April 19, 2016

The case for cooperative education

Harry Boyte, Education Week - Cooperative Education is a method that combines academic study and classroom learning with practical work experience for which students can receive academic credit (see the Wikipedia entry). Co-op Education draws from Dewey's concept that education should be connected "with real things and materials" and his warning about "the tendency for every vocation to become exclusive...[emphasizing] technical method at the expense of meaning."

Cooperative Education, created by Dewey's contemporary, Herman Schneider, aimed to connect work and liberal learning. From 1965 to 1996 it was supported by federal legislation.  Charles Grassley, Republican senator from Iowa, was the leading champion.

Kathleen Knight Abowitz, who chairs the education leadership department at Miami University, proposes bringing liberal and vocational learning together. "Liberal education should be more vocationalized [with] social relevance and purposes in mind," she argues. "Vocational education should be liberalized [with] larger, holistic humanist aims and purposes." We also need stronger focus in both on civic agency, capacities to act collectively in and on the world.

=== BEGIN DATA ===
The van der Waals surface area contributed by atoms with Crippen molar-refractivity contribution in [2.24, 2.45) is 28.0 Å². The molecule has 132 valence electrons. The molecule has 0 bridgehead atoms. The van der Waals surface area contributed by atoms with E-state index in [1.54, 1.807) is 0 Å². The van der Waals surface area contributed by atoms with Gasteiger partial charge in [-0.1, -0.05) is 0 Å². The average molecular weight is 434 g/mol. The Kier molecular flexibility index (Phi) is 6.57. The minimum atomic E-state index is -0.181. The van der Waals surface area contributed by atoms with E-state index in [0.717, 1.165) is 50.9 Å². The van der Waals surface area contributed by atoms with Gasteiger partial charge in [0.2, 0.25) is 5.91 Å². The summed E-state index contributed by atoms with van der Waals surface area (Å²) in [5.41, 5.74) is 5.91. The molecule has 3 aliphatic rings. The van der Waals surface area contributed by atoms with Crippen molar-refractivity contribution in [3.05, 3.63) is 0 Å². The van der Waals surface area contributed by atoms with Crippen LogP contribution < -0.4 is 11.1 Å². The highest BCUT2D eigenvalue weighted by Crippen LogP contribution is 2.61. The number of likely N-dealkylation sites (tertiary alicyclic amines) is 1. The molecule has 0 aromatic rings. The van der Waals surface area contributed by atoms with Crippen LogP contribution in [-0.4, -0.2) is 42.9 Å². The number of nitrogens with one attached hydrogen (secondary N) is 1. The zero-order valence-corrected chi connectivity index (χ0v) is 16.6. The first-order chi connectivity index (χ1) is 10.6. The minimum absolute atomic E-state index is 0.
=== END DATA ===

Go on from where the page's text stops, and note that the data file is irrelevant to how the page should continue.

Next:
A new Cooperative Education could help, while countering extremist attacks on education for being disconnected from "jobs."

It would also help to revive the idea of democracy as an empowering way of life, with government as the instrument of our common work.

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